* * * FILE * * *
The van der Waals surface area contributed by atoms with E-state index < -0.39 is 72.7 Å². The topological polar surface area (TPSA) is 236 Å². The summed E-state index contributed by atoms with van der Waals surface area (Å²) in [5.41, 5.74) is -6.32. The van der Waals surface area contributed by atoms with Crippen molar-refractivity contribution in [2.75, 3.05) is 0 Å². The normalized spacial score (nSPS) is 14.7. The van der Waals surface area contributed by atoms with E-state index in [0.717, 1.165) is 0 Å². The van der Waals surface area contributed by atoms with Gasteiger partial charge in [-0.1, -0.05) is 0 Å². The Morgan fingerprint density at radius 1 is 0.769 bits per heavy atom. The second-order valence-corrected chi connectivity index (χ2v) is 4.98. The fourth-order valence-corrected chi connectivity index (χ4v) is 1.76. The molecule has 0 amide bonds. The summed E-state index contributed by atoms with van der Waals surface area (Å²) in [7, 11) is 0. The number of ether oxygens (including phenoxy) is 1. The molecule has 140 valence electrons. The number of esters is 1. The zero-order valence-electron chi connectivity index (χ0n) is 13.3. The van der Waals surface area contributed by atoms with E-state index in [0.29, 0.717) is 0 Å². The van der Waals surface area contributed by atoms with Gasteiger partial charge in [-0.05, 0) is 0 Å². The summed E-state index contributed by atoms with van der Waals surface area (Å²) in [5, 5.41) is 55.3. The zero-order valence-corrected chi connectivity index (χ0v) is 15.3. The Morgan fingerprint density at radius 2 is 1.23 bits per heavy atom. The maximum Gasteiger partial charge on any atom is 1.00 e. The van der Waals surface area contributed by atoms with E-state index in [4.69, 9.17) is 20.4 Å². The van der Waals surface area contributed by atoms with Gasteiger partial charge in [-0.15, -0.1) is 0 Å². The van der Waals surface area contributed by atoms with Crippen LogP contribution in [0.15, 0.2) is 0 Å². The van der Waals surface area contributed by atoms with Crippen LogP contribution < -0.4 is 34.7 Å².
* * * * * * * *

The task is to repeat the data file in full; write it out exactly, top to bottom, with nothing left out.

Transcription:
The van der Waals surface area contributed by atoms with E-state index < -0.39 is 72.7 Å². The topological polar surface area (TPSA) is 236 Å². The summed E-state index contributed by atoms with van der Waals surface area (Å²) in [5.41, 5.74) is -6.32. The van der Waals surface area contributed by atoms with Crippen molar-refractivity contribution in [2.75, 3.05) is 0 Å². The normalized spacial score (nSPS) is 14.7. The van der Waals surface area contributed by atoms with E-state index in [0.717, 1.165) is 0 Å². The van der Waals surface area contributed by atoms with Gasteiger partial charge in [-0.1, -0.05) is 0 Å². The Morgan fingerprint density at radius 1 is 0.769 bits per heavy atom. The second-order valence-corrected chi connectivity index (χ2v) is 4.98. The fourth-order valence-corrected chi connectivity index (χ4v) is 1.76. The molecule has 0 amide bonds. The summed E-state index contributed by atoms with van der Waals surface area (Å²) in [7, 11) is 0. The number of ether oxygens (including phenoxy) is 1. The molecule has 140 valence electrons. The number of esters is 1. The zero-order valence-electron chi connectivity index (χ0n) is 13.3. The van der Waals surface area contributed by atoms with E-state index in [0.29, 0.717) is 0 Å². The van der Waals surface area contributed by atoms with Gasteiger partial charge in [-0.05, 0) is 0 Å². The summed E-state index contributed by atoms with van der Waals surface area (Å²) in [5, 5.41) is 55.3. The zero-order valence-corrected chi connectivity index (χ0v) is 15.3. The Morgan fingerprint density at radius 2 is 1.23 bits per heavy atom. The maximum Gasteiger partial charge on any atom is 1.00 e. The van der Waals surface area contributed by atoms with E-state index in [4.69, 9.17) is 20.4 Å². The van der Waals surface area contributed by atoms with Gasteiger partial charge in [-0.15, -0.1) is 0 Å². The van der Waals surface area contributed by atoms with Crippen LogP contribution in [0.15, 0.2) is 0 Å². The van der Waals surface area contributed by atoms with Crippen LogP contribution < -0.4 is 34.7 Å².